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Jonathan Woolf
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   Len Mullenger

Christoph Willibald von GLUCK (1714-1787)
Airs de Ballet arr. Gevaert; Air [1:43]; Slaves’ Dance [2:49]; Tambourin [1:03]; Chaconne [5:38] from Iphigenia in Aulide (1774): Gavotte from Armide (1777) [1:56]
Johann Sebastian BACH (1685-1750)
Suite No.6 for solo cello; Gavotte in D arr Leopold Damrosch [4:19]
Camille SAINT-SAËNS (1835-1921)
Ballet Divertissement from Henry VIII (1883) [15:18]
Gabriel FAURÉ (1845-1924)
Pavane, Op.50 (1887) [4:47]
Moritz MOSZKOWSKI (1854-1925)
Suite No.1 Op.39; Perpetual Motion (c.1887) [4:29]
Gabriel PIERNÉ (1863-1937)
Cydalise et le Chèvre-Pied; Entrance of the Little Fauns (1923) [3:00] ¹
Maurice RAVEL (1875-1937)
Ma Mère l’oye (Mother Goose) Suite (1908-11) [18:17]
Ludwig van BEETHOVEN (1770-1827)
Symphony No.3 Eroica in E flat, Op.55 (1803) Funeral March explained at the piano by Walter Damrosch [8:38]
National Symphony Orchestra/Walter Damrosch
New York Symphony Orchestra/Walter Damrosch ¹
Walter Damrosch (piano and speech) ²
rec. 1927-30 New York City

There was a time, as the song goes, when easy consensus condemned musicians to the crudity of caricature. Thus whilst Olympians such as Weingartner and Toscanini generated square feet of critical thrust and counter-thrust, men such as, say, Henry Wood, Frederick Stock and Walter Damrosch (1862-1950) were condemned to that critical limbo in which reside the unconsidered, the taken-for-granted or the plain dismissed.
One of the blessings that has accrued from the digital revolution is the wide availability of the recordings made by such conductors. Certainly, of the three, Damrosch made the least important contribution to recorded history. In that sense, maybe there’s a logic as to why he’s long resided in the shadows.
His major project was a recording of Brahms’s Second Symphony, though he had in fact, as Mark Obert-Thorn notes, pioneered orchestral music in America, leading the first native orchestra to record under its own director – rather than exalted European imports – as early as 1903. There was then a lacuna until these 1927-30 sides, of lighter fare in the main. He was still with Columbia, as he had been in 1903, when he set down the Mother Goose suite in 1927. A few years later he contracted with Victor. Thus, with the exception of the Brahms, which is not here, what we have in this single-disc is his complete Columbia and Victor studio recordings.
I’m convinced that for years people didn’t really listen to Henry Wood’s records – they preferred to review his name. Coming blind to this disc, stripped of all prejudice and assumptions as to the — let’s guess — lumpy, unimaginative qualities of a conductor who didn’t record much so couldn’t be any good, I am sure that – on the contrary - you would be strongly impressed. Damrosch was given largely ballet music to record, not all of it terribly elevated as to the processes of interpretation, but nearly everything reveals imagination, a propensity for colour, characterisation, pathos and an intelligent, practical musicality. It’s no great surprise that he was selected to head the forerunner of the NBC Symphony – the National Symphony Orchestra was the orchestral arm of the 1930 NBC.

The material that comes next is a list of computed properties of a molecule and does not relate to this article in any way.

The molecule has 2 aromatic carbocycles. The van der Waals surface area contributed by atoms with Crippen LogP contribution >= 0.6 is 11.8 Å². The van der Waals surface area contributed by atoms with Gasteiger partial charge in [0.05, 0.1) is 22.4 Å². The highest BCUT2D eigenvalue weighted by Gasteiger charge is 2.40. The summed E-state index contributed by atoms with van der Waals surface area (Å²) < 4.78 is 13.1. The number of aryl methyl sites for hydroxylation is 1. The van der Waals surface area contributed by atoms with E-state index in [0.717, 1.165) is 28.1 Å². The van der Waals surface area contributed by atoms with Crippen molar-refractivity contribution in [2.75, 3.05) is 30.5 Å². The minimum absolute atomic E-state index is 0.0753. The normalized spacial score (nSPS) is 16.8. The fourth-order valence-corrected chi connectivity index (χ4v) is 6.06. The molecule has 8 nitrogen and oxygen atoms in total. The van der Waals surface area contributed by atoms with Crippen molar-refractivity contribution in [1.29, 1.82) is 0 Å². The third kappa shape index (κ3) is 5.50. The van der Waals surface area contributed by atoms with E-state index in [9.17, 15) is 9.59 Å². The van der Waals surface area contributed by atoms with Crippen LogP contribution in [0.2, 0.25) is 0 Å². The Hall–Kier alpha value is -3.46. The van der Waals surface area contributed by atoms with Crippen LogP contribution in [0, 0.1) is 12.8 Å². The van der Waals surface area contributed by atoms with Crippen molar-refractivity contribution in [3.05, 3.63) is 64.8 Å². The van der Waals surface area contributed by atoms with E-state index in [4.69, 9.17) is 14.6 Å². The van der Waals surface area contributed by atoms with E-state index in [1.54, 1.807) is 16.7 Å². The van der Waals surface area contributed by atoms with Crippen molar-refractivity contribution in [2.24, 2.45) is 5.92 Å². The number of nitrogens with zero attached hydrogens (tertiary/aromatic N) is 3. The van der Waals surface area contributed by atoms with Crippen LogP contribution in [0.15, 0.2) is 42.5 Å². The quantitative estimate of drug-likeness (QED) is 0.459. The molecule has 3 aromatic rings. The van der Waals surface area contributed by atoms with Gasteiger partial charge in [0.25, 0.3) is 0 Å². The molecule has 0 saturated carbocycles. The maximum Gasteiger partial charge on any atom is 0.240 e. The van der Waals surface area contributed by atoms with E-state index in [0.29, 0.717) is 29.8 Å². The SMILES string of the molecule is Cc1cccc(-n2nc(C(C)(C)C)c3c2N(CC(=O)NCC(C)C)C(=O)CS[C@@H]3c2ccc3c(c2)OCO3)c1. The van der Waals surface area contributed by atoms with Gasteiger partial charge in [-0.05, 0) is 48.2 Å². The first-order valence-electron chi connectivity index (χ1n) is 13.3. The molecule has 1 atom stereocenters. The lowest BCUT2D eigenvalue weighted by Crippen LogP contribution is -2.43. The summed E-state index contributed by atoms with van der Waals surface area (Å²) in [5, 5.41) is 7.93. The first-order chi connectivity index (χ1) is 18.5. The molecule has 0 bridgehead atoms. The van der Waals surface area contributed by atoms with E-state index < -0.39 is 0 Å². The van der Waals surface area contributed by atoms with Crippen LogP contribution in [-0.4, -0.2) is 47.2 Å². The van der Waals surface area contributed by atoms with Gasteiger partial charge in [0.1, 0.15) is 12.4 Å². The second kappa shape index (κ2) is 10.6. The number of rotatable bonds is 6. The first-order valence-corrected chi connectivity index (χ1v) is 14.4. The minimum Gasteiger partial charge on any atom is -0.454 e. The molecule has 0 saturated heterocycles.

The Gluck extracts, almost all from Iphigenia in Aulide, are heard in the Gevaert arrangements and are all aptly pointed, on their toes rhythmically, and not subject to any Stokowski-like inflations. String tone remains lean, the ethos respectful and functional in the very best sense. The Bach Gavotte movement from the sixth Cello Suite (not a Sonata, obviously, as the jewel case has it in a clear typo) is an arrangement by Damrosch’s illustrious father, Leopold. This is no mere act of filial piety, but a fine arrangement in its own right. A standout is the ballet divertissement from Saint-Saëns’ Henry VIII in which the bagpipery and the drones are put across with just the right amount of knowingness. Anyone who doubts the Frenchman’s ‘filmic’ imagination can listen to the end of the Scotch Idyll. Mother Goose is atmospheric – the birdcalls are well defined - and full of nuance that justify the record companies’ interest in Damrosch setting down French repertoire, albeit of a rather specialised light kind. Fauré’s Pavane is another example, and Pierné’s little Faun piece is very reminiscent of Grieg.
Finally there is one of those oddities that crop up in earlier recorded history, a piece of descriptive musical analysis. Around this time Walford Davies recorded extensive extracts on the piano accompanied by the fiddle player Marjorie Hayward in what were called ‘Lecture Illustrations’. Music and talk, in other words. Damrosch does much the same, solo though, in over eight minutes, talking about the Funeral March from the Eroica. Sophisticated contemporary listeners may find this ‘explanation’ rather naïve; to use a word suggested in Pristine’s note. Oh well, call me naïve. I think it’s tremendous. If you smirk at Damrosch’s talk of the ‘fluttering of angel’s wings’ you’re probably too sophisticated.
So, a terrific disc, one that enshrines largely ‘inessential’ repertory played with artistry and sensitivity. The transfers are first class. That said, and whilst I appreciate space is limited, I’m not taken by Pristine’s decision to relegate some of the recording details to their website. I’m up in my bat cave listening and I want it all in black and white, please.
Jonathan Woolf